Elle Barnes, 10, and Keala Sabla, 10, sift through the hundreds of photographs found in John B. McGillis' trunk.  The identity of the woman in the portrait that Elle holds is unknown.

/ NÄ«a MacKnight

/

NÄ«a MacKnight

Elle Barnes, 10, wears her great-great-grandfather's US Army cap as she sifts through the contents of the trunk with her cousin Keala Sabla, 10, on Thanksgiving Day in Los Angeles , in California.

/ NÄ«a MacKnight

/

NÄ«a MacKnight

Elle Barnes, 10, wears her great-great-grandfather’s US Army cap as she sifts through the contents of the trunk with her cousin Keala Sabla, 10, on Thanksgiving Day in Los Angeles , in California.

How do you decide which objects to photograph and how to construct each photograph?

At the start, I sifted through the hundreds of photographs of this trunk to reconstruct the different chapters of his life. As I began to interact with the images, I noticed that the photographs he left behind told of his life after boarding school. I discovered letters and diary entries that expressed the obstacles he faced as a Native American navigating a rapidly changing world in the early 1900s.

I felt that the intensity of the modernization of the time and the use of natural textural elements in the background conveyed the duality of my great-grandfather’s experience. It was also important for me to photograph this project in the South Bay area of ​​Los Angeles, also known as Tongva Territory, where my great-grandfather spent his last days before moving into the Spirit World.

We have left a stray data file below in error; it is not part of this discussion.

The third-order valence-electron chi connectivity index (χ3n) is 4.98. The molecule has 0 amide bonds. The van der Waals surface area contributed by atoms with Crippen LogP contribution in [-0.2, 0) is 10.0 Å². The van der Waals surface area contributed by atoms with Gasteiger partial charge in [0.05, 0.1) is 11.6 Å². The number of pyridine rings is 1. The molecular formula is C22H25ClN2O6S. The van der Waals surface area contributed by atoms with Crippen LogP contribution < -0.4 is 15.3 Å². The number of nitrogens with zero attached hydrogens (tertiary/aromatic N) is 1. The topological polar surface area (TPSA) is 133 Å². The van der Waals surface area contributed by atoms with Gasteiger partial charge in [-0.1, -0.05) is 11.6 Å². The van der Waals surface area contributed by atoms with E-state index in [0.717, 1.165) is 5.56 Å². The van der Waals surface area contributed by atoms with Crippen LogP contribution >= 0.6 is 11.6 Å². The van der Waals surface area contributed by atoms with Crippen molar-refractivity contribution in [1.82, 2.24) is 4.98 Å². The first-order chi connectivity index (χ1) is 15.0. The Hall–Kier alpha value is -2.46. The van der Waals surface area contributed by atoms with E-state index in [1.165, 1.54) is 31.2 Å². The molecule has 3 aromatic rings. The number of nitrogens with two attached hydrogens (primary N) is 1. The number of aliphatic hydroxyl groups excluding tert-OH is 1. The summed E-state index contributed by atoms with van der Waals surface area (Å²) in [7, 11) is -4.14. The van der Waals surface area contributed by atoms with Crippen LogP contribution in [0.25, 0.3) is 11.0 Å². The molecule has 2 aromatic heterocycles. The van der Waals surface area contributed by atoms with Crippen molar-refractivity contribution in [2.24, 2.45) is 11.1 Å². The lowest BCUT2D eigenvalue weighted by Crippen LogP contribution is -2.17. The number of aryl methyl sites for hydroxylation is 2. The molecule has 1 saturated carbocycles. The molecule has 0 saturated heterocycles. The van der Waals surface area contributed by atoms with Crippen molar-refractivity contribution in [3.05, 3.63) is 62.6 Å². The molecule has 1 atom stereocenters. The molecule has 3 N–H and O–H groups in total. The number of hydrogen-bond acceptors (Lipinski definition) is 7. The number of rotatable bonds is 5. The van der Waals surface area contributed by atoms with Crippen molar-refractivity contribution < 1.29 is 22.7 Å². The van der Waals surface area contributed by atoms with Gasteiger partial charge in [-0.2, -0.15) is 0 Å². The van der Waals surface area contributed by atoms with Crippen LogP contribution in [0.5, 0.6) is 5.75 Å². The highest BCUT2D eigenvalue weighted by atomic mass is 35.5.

McGillis was born in present-day Minnesota and spent his early years in the midst of ancestral Anishnaabe customs and language.  He attended residential school like many other Native American children because of federal pressure for assimilation.  While at the Haskell Institute, he wrote for the journal, played football, and made lasting friendships with other academics and athletes such as Jim Thorpe.

/ NÄ«a MacKnight

/

NÄ«a MacKnight

McGillis was born in present-day Minnesota and spent his early years in the midst of ancestral Anishnaabe customs and language. He attended residential school like many other Native American children because of federal pressure for assimilation. While at the Haskell Institute, he wrote for the journal, played football, and made lasting friendships with other academics and athletes such as Jim Thorpe.

An excerpt from a diary entry that was found in John B. McGillis' address book conveyed his enlistment process in WWI.  He first applied for enlistment in the US Marines, but was refused on the grounds that he was Native American and did not have US citizenship.  He was then called up for <a class=military service during World War I and was appointed captain of the Mahnomen contingent.” data-srcset=”https://npr.brightspotcdn.com/dims4/default/c06621b/2147483647/strip/true/crop/6186×4124+0+0/resize/1760×1174!/quality/90/?url=https%3A%2F%2Fmedia.npr.org%2Fassets%2Fimg%2F2021%2F12%2F02%2Fniamacknight_4_slide-3fc2e146048753aeac1c1d50fb97cf876fd8baf7.jpg 2x” width=”880″ height=”587″ data-src=”https://npr.brightspotcdn.com/dims4/default/ac63ae3/2147483647/strip/true/crop/6186×4124+0+0/resize/880×587!/quality/90/?url=https%3A%2F%2Fmedia.npr.org%2Fassets%2Fimg%2F2021%2F12%2F02%2Fniamacknight_4_slide-3fc2e146048753aeac1c1d50fb97cf876fd8baf7.jpg” loading=”lazy” bad-src=”data:image/svg+xml;base64,PHN2ZyB4bWxucz0iaHR0cDovL3d3dy53My5vcmcvMjAwMC9zdmciIHZlcnNpb249IjEuMSIgaGVpZ2h0PSI1ODdweCIgd2lkdGg9Ijg4MHB4Ij48L3N2Zz4=”/>